I plan to spend one class period, in the first week of October, discussing scouting reports and choosing a system.

Scouting reports must meet these requirements:

What’s this about a final deliverable?

A final deliverable enables you to build knowledge that is deeper and more solid than is possible through discussion alone. To accommodate students with different interests and workloads, I have designed three potential deliverables:

What’s expected of a review?

You may write a review of any paper, technical report, dissertation (or dissertation chapter), or other written text describing some aspect of run-time systems. The review should be organized as if for a journal such as ACM Transactions on Programming Languages and Systems (TOPLAS), Software—Practice & Experience (SP&E), or possibly the Journal of Functional Programming (JFP). Your review should not only address the material you read but should outline how you would like to see the material expanded to make a good journal article.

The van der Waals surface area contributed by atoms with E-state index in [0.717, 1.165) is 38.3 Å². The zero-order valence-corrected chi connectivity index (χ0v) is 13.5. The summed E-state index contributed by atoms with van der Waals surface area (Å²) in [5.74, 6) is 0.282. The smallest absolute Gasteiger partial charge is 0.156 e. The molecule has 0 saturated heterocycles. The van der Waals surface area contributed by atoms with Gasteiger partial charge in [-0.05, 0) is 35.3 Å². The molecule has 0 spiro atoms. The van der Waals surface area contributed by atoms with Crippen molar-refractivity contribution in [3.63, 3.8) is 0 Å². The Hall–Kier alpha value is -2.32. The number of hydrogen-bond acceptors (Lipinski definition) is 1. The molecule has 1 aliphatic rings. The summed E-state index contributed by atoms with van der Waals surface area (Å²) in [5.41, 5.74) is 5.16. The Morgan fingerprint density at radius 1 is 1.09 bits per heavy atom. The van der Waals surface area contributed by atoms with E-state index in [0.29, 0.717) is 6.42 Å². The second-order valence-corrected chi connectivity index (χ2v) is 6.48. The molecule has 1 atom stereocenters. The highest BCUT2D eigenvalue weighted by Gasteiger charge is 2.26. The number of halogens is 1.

If you haven’t had much practice writing reviews, this deliverable will give you some, for course credit. Beyond the typical challenges of reviewing technical work, the primary challenge here is to identify the important gaps and omission in the original work, which you would like to see remedied in a longer version.

To help you learn to write a review, I will pull together some “advice for reviewers” from SP&E, JFP, and other sources.

Your review must meet the following criteria:

I’ll judge your review based on how well it identifies interesting information that is either unclear or missing in the original work, and how clearly it identifies the information you want to appear in a revision.

The review is meant to be the easy option, but it will still take some time. I have written a lot of reviews, and it usually takes me about an hour and a half to read a good 12-page paper. Writing the review can take anywhere from another hour to another three hours, depending on quality. (A wise man once said to spend the most time reviewing the best papers.) Identifying good topics for a journal version might take me another half an hour. To estimate the amount of time you yourself might take, I recommend that you scale to the size of the paper you are reviewing, then (to account for inexperience) double or triple the number of hours.